You are warning us of fire, Mrs. Merkel, but you are among those who are running around with lighted matches. Verbal escalation is always what comes before worse things! That is what Hans-Dietrich Genscher told you after your speech in Sydney. No, it doesn’t mean we love Putin, or Russian capitalism with its oligarchs but diplomacy means taking the interests of the other side seriously, rather than ignorantly pushing them away. And it cannot be ignored when Mikhail Gorbachev and Helmet Kohl almost with the exact same words warn that without the German-Russian partnership no stability and security in Europe is possible.

The former chairman of the SPD Platzeck pointed out, that trade between Russian and the US this year has grown, while trade between the EU, primarily Germany, has experienced a huge collapse. As a reaction, the CDU tries to squeeze people like Mr. Platzech, and other supposed “Putin apologists” out of the “Petersburg Dialogue” conference.

Instead of backing understanding, you are encouraging ignorance! In Ukraine, you co-operate with a regime, in which the important functions of the police and security services are occupied by recognised Nazis! President Poroshenko talks of “total war!” He stopped all payments to pensioners and hospitals in eastern Ukraine! And for Prime Minister Yatsenyuk the insurgents are, quote, “creatures which must be destroyed!” Instead of working with these thugs, we finally again need a German foreign policy in which security and peace in Europe is more important than the instructions from Washington.

In a year which marks the centenary of the outbreak of World War One, and seventy-five years of World War Two, in such a year it would, I think, be extremely appropriate to remember a saying of Willy Brandt: “War – this is not the ultima ratio, [last reasonable argument – Latin] war is the ultima irratio [last foolish argument – Latin].”

War cannot be used as [a] political tool any longer, Mrs. Merkel! So go back to the path of diplomacy, the lifting of sanctions! And if indeed within the SPD there are voices calling for common sense in foreign policy, from Helmut Schmidt to Matthias Platzeck, then please listen, Mrs. Merkel, to the voice of your coalition partners! Stop playing with fire!

I summarize: You have squandered all the gains of “détente” politics, and led Europe into a new Cold War, and to the brink of a flash fire, because you do not have the courage to stand up to the US government. This is not something that you can be proud of. The citizens of our country in any case deserved better politics, politics where the call for prosperity for all is finally again taken seriously, and return to a friendly neighbourhood policy with all our European neighbours.

Translation –

This video originally appeared at Russia Insider


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2 thoughts on “Don’t Be a US Puppet: Sahra Wagenknecht Berates Angela Merkel

  • January 21, 2015 at 7:19 am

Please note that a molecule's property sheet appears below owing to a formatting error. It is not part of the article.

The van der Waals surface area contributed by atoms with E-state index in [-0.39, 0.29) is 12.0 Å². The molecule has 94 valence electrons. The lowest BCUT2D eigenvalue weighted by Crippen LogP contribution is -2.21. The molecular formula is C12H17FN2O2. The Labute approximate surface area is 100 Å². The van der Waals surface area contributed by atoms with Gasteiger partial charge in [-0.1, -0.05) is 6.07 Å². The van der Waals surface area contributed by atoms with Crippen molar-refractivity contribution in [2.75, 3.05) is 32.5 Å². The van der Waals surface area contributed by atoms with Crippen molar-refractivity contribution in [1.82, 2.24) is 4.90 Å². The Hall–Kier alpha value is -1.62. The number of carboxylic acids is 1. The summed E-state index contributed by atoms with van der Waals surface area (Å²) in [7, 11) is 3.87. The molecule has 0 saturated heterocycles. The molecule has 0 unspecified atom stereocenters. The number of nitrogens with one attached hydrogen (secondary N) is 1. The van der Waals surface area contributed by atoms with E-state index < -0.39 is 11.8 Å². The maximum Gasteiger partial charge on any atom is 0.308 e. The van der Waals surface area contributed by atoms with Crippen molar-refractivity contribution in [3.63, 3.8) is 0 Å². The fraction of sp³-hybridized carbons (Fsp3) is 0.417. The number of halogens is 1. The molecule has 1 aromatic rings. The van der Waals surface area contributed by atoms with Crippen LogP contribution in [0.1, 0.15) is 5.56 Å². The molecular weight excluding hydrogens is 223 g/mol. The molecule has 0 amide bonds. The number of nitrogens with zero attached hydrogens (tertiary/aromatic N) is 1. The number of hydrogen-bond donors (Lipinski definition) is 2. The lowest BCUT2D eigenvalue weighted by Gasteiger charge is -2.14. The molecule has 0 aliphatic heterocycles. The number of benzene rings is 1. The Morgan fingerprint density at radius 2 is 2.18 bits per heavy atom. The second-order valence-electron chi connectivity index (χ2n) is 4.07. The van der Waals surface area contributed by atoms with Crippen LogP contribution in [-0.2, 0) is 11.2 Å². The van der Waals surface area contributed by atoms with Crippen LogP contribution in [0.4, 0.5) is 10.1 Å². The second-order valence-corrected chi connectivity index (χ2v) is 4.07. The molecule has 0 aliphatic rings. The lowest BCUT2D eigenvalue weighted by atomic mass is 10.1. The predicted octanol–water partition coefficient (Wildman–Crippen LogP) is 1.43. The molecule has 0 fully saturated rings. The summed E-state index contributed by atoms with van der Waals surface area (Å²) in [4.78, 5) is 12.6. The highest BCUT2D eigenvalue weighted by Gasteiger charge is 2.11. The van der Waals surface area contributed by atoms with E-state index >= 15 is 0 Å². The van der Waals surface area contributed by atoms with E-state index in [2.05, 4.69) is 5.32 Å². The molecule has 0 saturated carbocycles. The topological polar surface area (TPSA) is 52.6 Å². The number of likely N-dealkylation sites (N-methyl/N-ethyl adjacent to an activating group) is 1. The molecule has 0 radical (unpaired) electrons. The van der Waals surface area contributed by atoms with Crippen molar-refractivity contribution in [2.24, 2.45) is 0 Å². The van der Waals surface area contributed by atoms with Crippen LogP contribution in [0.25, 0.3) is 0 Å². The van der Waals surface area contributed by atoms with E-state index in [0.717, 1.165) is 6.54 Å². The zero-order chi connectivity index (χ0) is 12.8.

However she tries to frame it, the Ukrainian people have been systematically colonized, abused, and exploited by Russian expansion, which outlawed their language, nearly wiped out their culture, led to a mass exodus of intellectuals, and, of course, Stalin’s genocide of the 1930s, which likely killed more ;people than died in the Holocaust.

    The idea that this is all some sort of US scheme is off-base and overblown. Yes, the US State Department was supportive of the Ukrainians overthrowing their pro-Russian leader, but that doesn’t mean that they got them to do it. In truth, their involvement was overblown. Similarly, the idea that all of the Ukrainians who went into government are fascists… well, that’s simply not true. Some are Ukrainian nationalists, certainly… some have even been outspoken against homosexuals and minorities. But have you seen Russian political leaders? (Or American political leaders, for that matter?) When people want to paint entire large groups of people with one big brush, that’s usually a dead giveaway that it’s unhelpful for their argument to let people know that most people are fair, reasonable, and rational, doing what they do for understandable motives that we might follow ourselves, were positions changed.

    Her citation of the writings of Zbignew Brezhinski, a person who hasn’t served in office since Carter, and has basically no power and little real influence, as indicative of some sort of master plan overlooks the obvious… that Russia is using its old Soviet Union infrastructure — where all roads, pipelines, etc. lead to Moscow or other Russian cities — and its monopoly of oil and gas. This infrastructure allows Russia to apply extreme, oftentimes crushing, economic pressure on the former Soviet nations. Is it any wonder that so many turn to the rest of Europe, in the hope of becoming part of the EU and trading on the common market, rather than being forced to have Russia as a self-imposed middleman on every deal, siphoning off the wealth of their people?